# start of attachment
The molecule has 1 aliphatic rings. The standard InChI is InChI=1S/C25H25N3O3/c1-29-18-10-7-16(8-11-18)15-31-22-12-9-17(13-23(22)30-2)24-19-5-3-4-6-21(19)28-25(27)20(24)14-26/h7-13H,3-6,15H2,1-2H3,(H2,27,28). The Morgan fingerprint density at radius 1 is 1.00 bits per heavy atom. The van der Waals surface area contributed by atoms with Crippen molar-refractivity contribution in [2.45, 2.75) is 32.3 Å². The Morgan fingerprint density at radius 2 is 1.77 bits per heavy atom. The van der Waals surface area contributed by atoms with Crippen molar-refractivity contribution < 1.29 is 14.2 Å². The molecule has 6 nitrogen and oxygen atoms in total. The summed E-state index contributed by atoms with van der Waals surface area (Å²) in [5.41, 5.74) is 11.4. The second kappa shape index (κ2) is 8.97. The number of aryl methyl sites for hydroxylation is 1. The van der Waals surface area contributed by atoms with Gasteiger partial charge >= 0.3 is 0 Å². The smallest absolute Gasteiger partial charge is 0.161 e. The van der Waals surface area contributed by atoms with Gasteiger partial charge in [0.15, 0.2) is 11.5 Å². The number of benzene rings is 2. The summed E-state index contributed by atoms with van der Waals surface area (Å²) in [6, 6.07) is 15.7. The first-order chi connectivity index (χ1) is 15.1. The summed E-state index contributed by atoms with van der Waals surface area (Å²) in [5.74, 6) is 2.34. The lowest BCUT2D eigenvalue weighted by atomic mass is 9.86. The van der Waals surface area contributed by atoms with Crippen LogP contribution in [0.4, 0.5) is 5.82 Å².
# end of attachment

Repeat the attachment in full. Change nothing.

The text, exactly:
The molecule has 1 aliphatic rings. The standard InChI is InChI=1S/C25H25N3O3/c1-29-18-10-7-16(8-11-18)15-31-22-12-9-17(13-23(22)30-2)24-19-5-3-4-6-21(19)28-25(27)20(24)14-26/h7-13H,3-6,15H2,1-2H3,(H2,27,28). The Morgan fingerprint density at radius 1 is 1.00 bits per heavy atom. The van der Waals surface area contributed by atoms with Crippen molar-refractivity contribution in [2.45, 2.75) is 32.3 Å². The Morgan fingerprint density at radius 2 is 1.77 bits per heavy atom. The van der Waals surface area contributed by atoms with Crippen molar-refractivity contribution < 1.29 is 14.2 Å². The molecule has 6 nitrogen and oxygen atoms in total. The summed E-state index contributed by atoms with van der Waals surface area (Å²) in [5.41, 5.74) is 11.4. The second kappa shape index (κ2) is 8.97. The number of aryl methyl sites for hydroxylation is 1. The van der Waals surface area contributed by atoms with Gasteiger partial charge >= 0.3 is 0 Å². The smallest absolute Gasteiger partial charge is 0.161 e. The van der Waals surface area contributed by atoms with Gasteiger partial charge in [0.15, 0.2) is 11.5 Å². The number of benzene rings is 2. The summed E-state index contributed by atoms with van der Waals surface area (Å²) in [6, 6.07) is 15.7. The first-order chi connectivity index (χ1) is 15.1. The summed E-state index contributed by atoms with van der Waals surface area (Å²) in [5.74, 6) is 2.34. The lowest BCUT2D eigenvalue weighted by atomic mass is 9.86. The van der Waals surface area contributed by atoms with Crippen LogP contribution in [0.4, 0.5) is 5.82 Å².